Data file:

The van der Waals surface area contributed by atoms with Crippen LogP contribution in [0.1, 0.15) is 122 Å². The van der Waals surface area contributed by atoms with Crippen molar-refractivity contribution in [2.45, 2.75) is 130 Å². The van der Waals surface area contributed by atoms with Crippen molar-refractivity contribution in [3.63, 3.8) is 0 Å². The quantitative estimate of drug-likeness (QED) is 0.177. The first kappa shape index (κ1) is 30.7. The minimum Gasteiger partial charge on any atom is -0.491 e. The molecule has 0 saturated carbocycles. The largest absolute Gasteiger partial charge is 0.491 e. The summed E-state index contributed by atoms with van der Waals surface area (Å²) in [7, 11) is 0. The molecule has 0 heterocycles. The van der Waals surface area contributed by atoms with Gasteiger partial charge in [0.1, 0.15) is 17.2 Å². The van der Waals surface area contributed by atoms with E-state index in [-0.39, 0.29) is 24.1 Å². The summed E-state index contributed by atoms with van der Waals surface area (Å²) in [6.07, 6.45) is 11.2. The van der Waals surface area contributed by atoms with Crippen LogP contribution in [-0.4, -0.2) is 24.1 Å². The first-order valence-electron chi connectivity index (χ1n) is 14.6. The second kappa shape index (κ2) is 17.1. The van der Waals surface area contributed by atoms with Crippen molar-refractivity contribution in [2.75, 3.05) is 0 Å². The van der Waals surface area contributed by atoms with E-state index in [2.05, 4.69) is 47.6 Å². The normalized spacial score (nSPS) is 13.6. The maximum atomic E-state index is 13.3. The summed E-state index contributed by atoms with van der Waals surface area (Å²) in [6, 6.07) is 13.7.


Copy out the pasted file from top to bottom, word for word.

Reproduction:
The van der Waals surface area contributed by atoms with Crippen LogP contribution in [0.1, 0.15) is 122 Å². The van der Waals surface area contributed by atoms with Crippen molar-refractivity contribution in [2.45, 2.75) is 130 Å². The van der Waals surface area contributed by atoms with Crippen molar-refractivity contribution in [3.63, 3.8) is 0 Å². The quantitative estimate of drug-likeness (QED) is 0.177. The first kappa shape index (κ1) is 30.7. The minimum Gasteiger partial charge on any atom is -0.491 e. The molecule has 0 saturated carbocycles. The largest absolute Gasteiger partial charge is 0.491 e. The summed E-state index contributed by atoms with van der Waals surface area (Å²) in [7, 11) is 0. The molecule has 0 heterocycles. The van der Waals surface area contributed by atoms with Gasteiger partial charge in [0.1, 0.15) is 17.2 Å². The van der Waals surface area contributed by atoms with E-state index in [-0.39, 0.29) is 24.1 Å². The summed E-state index contributed by atoms with van der Waals surface area (Å²) in [6.07, 6.45) is 11.2. The van der Waals surface area contributed by atoms with Crippen LogP contribution in [-0.4, -0.2) is 24.1 Å². The first-order valence-electron chi connectivity index (χ1n) is 14.6. The second kappa shape index (κ2) is 17.1. The van der Waals surface area contributed by atoms with Crippen molar-refractivity contribution in [2.75, 3.05) is 0 Å². The van der Waals surface area contributed by atoms with E-state index in [2.05, 4.69) is 47.6 Å². The normalized spacial score (nSPS) is 13.6. The maximum atomic E-state index is 13.3. The summed E-state index contributed by atoms with van der Waals surface area (Å²) in [6, 6.07) is 13.7.